Urgent Need for Warming Experiments in Tropical Forests


Although tropical forests account for only a fraction of the planet’s terrestrial surface, they exchange more carbon dioxide with the atmosphere than any other biome on Earth and thus play a disproportionate role in the global climate. Over the next 20 years, the tropics will experience unprecedented warming, yet exceedingly high uncertainty persists about their potential responses to this imminent climatic change. In a recent study, researchers investigated overall model uncertainty of tropical latitudes and explored the scientific benefits and inevitable trade-offs inherent in large-scale manipulative field experiments. With a Coupled Model Intercomparison Project Phase 5 analysis, they found that model variability in projected net ecosystem production was nearly three times greater in the tropics than for any other latitude. Through a review of the most current literature, they concluded that manipulative warming experiments are vital to accurately predict future tropical forest carbon balance, and they further recommend establishing a network of comparable studies spanning gradients of precipitation, edaphic qualities, plant types, and land use change. In addition, they provide arguments for long-term, single-factor warming experiments that incorporate warming of the most biogeochemically active ecosystem components (i.e., leaves, roots, and soil microbes). Hypothesis testing of underlying mechanisms should be a priority, along with improving model parameterization and constraints. No single tropical forest is representative of all tropical forests; therefore, logistical feasibility should be the most important consideration for locating largescale manipulative experiments.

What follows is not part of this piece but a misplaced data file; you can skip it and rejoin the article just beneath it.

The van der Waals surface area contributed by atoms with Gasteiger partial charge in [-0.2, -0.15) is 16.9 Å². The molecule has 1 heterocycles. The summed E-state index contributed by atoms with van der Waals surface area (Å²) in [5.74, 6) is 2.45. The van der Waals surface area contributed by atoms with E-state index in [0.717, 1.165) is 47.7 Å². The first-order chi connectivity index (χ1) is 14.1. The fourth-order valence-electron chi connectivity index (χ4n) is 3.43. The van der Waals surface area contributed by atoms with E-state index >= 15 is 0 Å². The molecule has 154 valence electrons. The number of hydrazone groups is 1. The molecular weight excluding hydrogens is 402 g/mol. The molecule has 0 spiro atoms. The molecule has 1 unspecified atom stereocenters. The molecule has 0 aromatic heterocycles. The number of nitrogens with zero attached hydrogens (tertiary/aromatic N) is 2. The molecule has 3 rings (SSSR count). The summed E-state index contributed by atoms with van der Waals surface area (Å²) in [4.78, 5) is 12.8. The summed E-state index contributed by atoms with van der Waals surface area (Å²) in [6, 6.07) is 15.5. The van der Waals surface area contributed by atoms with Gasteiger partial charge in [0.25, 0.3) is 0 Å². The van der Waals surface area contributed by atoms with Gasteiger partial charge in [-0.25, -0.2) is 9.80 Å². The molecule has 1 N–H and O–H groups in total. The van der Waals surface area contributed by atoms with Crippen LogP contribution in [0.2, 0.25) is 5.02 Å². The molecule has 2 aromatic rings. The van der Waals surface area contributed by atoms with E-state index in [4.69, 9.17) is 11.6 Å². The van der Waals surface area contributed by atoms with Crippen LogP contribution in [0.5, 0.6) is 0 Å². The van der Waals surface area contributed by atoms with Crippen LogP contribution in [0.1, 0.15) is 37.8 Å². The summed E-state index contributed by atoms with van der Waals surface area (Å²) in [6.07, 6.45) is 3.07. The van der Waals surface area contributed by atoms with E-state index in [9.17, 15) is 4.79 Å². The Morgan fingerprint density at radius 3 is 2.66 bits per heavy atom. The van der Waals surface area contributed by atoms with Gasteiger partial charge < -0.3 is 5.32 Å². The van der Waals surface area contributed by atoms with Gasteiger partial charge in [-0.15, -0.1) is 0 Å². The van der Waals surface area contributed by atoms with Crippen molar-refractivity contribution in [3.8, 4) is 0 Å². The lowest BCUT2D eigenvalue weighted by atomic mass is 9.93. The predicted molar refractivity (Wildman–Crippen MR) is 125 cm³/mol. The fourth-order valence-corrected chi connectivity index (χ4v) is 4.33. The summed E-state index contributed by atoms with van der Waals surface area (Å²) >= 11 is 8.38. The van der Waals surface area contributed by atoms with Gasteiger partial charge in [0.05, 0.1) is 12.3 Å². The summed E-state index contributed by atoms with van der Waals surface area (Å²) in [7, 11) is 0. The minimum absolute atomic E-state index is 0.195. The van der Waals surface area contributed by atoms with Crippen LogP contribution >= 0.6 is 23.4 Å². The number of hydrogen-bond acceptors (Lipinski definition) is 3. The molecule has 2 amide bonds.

Cavaleri, M. A., S. C. Reed, W. K. Smith, and T. E. Wood. 2015. “Urgent Need for Warming Experiments in Tropical Forests,” Global Change Biology 21 (6), 2111–21. DOI: 10.1111/gcb.12860.